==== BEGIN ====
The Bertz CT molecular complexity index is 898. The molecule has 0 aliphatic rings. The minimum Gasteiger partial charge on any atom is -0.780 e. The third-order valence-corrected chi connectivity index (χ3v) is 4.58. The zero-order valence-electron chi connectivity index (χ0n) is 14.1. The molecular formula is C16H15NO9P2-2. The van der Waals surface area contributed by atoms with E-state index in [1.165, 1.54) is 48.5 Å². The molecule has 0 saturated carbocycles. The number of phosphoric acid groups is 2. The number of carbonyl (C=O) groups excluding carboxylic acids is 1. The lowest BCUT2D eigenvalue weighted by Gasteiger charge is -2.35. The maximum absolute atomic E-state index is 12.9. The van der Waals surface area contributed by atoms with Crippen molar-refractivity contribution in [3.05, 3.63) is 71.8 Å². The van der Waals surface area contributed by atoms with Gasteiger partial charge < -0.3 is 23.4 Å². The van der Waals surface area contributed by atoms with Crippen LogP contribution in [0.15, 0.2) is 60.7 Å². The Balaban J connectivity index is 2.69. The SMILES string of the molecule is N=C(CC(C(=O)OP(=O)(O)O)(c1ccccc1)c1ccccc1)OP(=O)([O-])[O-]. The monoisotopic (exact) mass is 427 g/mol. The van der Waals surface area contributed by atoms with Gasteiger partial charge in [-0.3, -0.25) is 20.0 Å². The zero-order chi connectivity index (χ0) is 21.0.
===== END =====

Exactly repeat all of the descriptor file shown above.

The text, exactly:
The Bertz CT molecular complexity index is 898. The molecule has 0 aliphatic rings. The minimum Gasteiger partial charge on any atom is -0.780 e. The third-order valence-corrected chi connectivity index (χ3v) is 4.58. The zero-order valence-electron chi connectivity index (χ0n) is 14.1. The molecular formula is C16H15NO9P2-2. The van der Waals surface area contributed by atoms with E-state index in [1.165, 1.54) is 48.5 Å². The molecule has 0 saturated carbocycles. The number of phosphoric acid groups is 2. The number of carbonyl (C=O) groups excluding carboxylic acids is 1. The lowest BCUT2D eigenvalue weighted by Gasteiger charge is -2.35. The maximum absolute atomic E-state index is 12.9. The van der Waals surface area contributed by atoms with Crippen molar-refractivity contribution in [3.05, 3.63) is 71.8 Å². The van der Waals surface area contributed by atoms with Gasteiger partial charge < -0.3 is 23.4 Å². The van der Waals surface area contributed by atoms with Crippen LogP contribution in [0.15, 0.2) is 60.7 Å². The Balaban J connectivity index is 2.69. The SMILES string of the molecule is N=C(CC(C(=O)OP(=O)(O)O)(c1ccccc1)c1ccccc1)OP(=O)([O-])[O-]. The monoisotopic (exact) mass is 427 g/mol. The van der Waals surface area contributed by atoms with Gasteiger partial charge in [-0.3, -0.25) is 20.0 Å². The zero-order chi connectivity index (χ0) is 21.0.